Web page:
From September 26 to October 7, 2016, member states of the International Civil Aviation Organization (ICAO) are meeting in Montreal, Canada, at ICAO’s thirty-ninth assembly. On ICAO’s agenda are a number of environmental measures being put forward to address the levels of growing greenhouse gas (GHG) emissions from aviation. Although a significant source of GHGs, emissions from international aviation are not directly controlled under the United Nations Framework Convention on Climate Change (UNFCCC)1, the Kyoto Protocol2 or the Paris Agreement3: rather, the Kyoto Protocol directed developed country members to reduce or limit international aviation emissions, working through ICAO. Consequently, actions to address such emissions are being dealt with at ICAO at this time.

Since 1990, aviation emissions have experienced high rates of growth, well beyond that of many other sectors. According to the Fourth Assessment Report of the Intergovernmental Panel on Climate Change4, aviation is responsible for two percent of anthropogenic carbon dioxide (CO2) emissions and approximately 65 percent of that number (or 1.3 percent of the total) is from international aviation. Emissions from developed countries grew more than 75 percent between 1990 and 2012, significantly more than the growth rate from all other sectors of the economy. Demand for international air transport is expected to increase by a factor of four from 2010 to 2040. Without any action to reduce CO2 emissions, a similar path would be seen in emissions levels. It would thus appear that adequate limitations or reductions have not been achieved in the aviation sector to date.

This is not to say that ICAO has not taken any action. ICAO has developed measures to address the rise in emissions. These include the development of a CO2 standard, significant improvements in fuel efficiency, development and promotion of the use of sustainable alternative fuels, action plans from members on strategies for reducing emissions, and other operational and technological improvements. In addition, the 2016 assembly will consider the adoption of a global “market-based measure” (MBM) that could commence in 2021 for interested member states. ICAO has adopted an aspirational goal of a two percent per year improvement in fuel efficiency, up to 2040, and has a collective aspirational goal of carbon neutral growth by 2020. It is notable that this is not a goal to reduce global emissions, but rather to allow international aviation to continue to grow, even while stabilizing emissions at 2020 levels through deployment of various efficiency measures, use of sustainable fuels and implementation of the MBM. Even if the global MBM is adopted, the current version anticipates only voluntary participation until 2027. Fuel efficiency has improved but is unlikely to be able to offset the growth in traffic without other measures. The use of sustainable alternative fuels is a positive approach but could raise issues of conservation and food security. The ability to achieve the projected steady state of emissions, despite industry expansion, is thus uncertain.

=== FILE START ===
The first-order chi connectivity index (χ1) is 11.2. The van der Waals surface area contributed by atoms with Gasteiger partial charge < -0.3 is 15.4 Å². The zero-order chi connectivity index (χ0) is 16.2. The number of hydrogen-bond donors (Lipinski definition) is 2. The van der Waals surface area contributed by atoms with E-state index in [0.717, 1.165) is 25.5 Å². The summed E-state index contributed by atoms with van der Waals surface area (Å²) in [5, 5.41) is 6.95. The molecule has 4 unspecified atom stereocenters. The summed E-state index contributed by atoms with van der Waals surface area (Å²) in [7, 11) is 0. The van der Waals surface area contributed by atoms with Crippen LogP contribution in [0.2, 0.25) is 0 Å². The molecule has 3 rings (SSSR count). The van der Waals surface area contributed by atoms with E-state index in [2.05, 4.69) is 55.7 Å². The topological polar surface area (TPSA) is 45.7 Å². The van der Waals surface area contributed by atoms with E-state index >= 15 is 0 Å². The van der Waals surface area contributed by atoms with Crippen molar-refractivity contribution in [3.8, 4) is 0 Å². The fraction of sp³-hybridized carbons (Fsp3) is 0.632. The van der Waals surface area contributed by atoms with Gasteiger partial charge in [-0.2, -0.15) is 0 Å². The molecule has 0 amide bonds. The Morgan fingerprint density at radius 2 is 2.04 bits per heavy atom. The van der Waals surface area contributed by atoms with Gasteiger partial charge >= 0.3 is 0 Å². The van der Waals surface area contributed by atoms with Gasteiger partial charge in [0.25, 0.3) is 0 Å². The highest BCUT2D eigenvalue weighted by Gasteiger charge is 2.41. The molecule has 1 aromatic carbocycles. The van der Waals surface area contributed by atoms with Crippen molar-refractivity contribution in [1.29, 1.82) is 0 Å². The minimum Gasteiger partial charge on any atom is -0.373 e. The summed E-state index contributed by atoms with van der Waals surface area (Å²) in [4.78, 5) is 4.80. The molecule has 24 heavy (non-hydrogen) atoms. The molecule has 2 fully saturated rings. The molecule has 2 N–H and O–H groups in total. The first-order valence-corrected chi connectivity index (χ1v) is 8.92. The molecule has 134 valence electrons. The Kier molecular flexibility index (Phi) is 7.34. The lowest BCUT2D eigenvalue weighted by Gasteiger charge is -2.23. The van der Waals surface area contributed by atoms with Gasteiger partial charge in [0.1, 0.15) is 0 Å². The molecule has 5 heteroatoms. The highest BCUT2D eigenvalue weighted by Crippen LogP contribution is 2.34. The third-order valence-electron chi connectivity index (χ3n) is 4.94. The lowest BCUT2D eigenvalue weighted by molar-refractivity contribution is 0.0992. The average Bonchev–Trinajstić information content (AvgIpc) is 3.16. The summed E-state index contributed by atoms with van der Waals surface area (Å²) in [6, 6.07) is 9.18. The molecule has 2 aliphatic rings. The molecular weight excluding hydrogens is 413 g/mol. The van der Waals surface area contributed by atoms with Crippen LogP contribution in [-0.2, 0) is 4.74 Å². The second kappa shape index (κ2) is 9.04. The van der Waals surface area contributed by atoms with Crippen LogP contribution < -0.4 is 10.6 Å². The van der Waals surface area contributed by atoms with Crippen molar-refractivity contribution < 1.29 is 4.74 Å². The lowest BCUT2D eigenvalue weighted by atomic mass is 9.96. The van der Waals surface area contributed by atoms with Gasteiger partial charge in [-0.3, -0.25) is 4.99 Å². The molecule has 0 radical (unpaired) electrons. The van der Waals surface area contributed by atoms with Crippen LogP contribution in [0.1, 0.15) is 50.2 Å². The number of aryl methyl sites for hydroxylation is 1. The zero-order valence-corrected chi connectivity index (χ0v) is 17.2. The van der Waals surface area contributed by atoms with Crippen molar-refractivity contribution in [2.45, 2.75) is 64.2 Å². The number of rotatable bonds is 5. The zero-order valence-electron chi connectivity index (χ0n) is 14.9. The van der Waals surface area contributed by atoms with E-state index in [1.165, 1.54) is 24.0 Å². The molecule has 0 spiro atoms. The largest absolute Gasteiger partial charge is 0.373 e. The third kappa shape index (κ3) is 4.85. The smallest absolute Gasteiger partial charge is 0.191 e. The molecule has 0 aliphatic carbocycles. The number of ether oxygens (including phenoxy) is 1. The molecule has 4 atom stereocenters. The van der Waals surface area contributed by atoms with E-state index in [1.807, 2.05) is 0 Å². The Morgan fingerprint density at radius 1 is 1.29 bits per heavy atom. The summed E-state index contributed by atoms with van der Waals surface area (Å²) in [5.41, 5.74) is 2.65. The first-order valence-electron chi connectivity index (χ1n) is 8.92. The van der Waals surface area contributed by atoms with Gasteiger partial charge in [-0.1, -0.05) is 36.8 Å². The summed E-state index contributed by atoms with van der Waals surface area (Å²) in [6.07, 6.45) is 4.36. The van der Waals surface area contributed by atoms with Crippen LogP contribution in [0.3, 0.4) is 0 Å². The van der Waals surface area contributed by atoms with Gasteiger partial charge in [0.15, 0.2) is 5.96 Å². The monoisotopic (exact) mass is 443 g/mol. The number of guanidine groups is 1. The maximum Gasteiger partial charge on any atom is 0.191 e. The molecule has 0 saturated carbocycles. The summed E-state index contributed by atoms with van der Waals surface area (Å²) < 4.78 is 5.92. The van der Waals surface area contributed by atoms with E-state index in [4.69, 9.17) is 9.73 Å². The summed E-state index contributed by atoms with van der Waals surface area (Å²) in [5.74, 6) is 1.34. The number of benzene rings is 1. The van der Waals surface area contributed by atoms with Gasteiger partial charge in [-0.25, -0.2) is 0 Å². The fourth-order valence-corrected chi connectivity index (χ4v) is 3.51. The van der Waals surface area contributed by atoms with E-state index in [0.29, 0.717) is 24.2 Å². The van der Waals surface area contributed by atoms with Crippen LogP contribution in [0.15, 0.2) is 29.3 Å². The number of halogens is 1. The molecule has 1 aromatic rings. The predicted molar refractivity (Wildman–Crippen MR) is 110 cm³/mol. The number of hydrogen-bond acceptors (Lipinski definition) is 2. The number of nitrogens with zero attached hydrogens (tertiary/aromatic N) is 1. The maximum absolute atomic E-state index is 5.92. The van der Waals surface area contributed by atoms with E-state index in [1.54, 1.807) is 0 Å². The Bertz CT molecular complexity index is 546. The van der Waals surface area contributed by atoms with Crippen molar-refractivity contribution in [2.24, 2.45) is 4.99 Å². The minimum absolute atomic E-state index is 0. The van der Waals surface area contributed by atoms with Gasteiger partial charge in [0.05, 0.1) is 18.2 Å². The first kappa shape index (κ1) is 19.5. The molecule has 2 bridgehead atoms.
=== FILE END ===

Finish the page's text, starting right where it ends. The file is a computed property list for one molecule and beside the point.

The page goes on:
While regulation of emissions through ICAO offers many advantages, it also has limitations. ICAO is a highly specialized and technical United Nations body, charged with governance of international aviation as established under the Chicago Convention on International Civil Aviation (Chicago Convention)5 in April 1947. That convention provides the fundamental rules and principles of international air law. Its purposes are described as follows: “that international civil aviation may be developed in a safe and orderly manner and that international air transport services may be established on the basis of equality of opportunity and operated soundly and economically.”6 While environmental protection is included as one of the strategic objectives adopted by ICAO, the text of the convention itself does not address the environment or climate.

ICAO is designed for the development of the aviation industry. It is an economic instrument and measures to advance environmental protection are not easily grafted upon it. While it does provide technical aviation expertise that the UNFCCC lacks, it is concerned largely with the development and growth of the industry.